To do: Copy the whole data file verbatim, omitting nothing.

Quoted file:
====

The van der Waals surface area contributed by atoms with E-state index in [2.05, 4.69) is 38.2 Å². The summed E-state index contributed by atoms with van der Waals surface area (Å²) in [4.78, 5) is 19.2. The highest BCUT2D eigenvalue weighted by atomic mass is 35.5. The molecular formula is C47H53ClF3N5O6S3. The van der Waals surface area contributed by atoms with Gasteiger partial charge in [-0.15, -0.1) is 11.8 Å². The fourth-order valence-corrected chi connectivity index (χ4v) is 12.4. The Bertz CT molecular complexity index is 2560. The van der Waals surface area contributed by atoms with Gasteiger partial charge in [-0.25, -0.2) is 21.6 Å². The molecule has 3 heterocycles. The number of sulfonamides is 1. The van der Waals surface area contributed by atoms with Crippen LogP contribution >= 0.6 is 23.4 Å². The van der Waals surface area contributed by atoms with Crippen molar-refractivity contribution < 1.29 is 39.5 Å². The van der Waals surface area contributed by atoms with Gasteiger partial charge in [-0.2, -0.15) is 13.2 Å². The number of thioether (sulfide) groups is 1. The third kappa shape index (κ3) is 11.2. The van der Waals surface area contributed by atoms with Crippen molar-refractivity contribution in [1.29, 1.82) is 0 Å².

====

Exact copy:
The van der Waals surface area contributed by atoms with E-state index in [2.05, 4.69) is 38.2 Å². The summed E-state index contributed by atoms with van der Waals surface area (Å²) in [4.78, 5) is 19.2. The highest BCUT2D eigenvalue weighted by atomic mass is 35.5. The molecular formula is C47H53ClF3N5O6S3. The van der Waals surface area contributed by atoms with Gasteiger partial charge in [-0.15, -0.1) is 11.8 Å². The fourth-order valence-corrected chi connectivity index (χ4v) is 12.4. The Bertz CT molecular complexity index is 2560. The van der Waals surface area contributed by atoms with Gasteiger partial charge in [-0.25, -0.2) is 21.6 Å². The molecule has 3 heterocycles. The number of sulfonamides is 1. The van der Waals surface area contributed by atoms with Crippen LogP contribution >= 0.6 is 23.4 Å². The van der Waals surface area contributed by atoms with Crippen molar-refractivity contribution < 1.29 is 39.5 Å². The van der Waals surface area contributed by atoms with Gasteiger partial charge in [-0.2, -0.15) is 13.2 Å². The number of thioether (sulfide) groups is 1. The third kappa shape index (κ3) is 11.2. The van der Waals surface area contributed by atoms with Crippen molar-refractivity contribution in [1.29, 1.82) is 0 Å².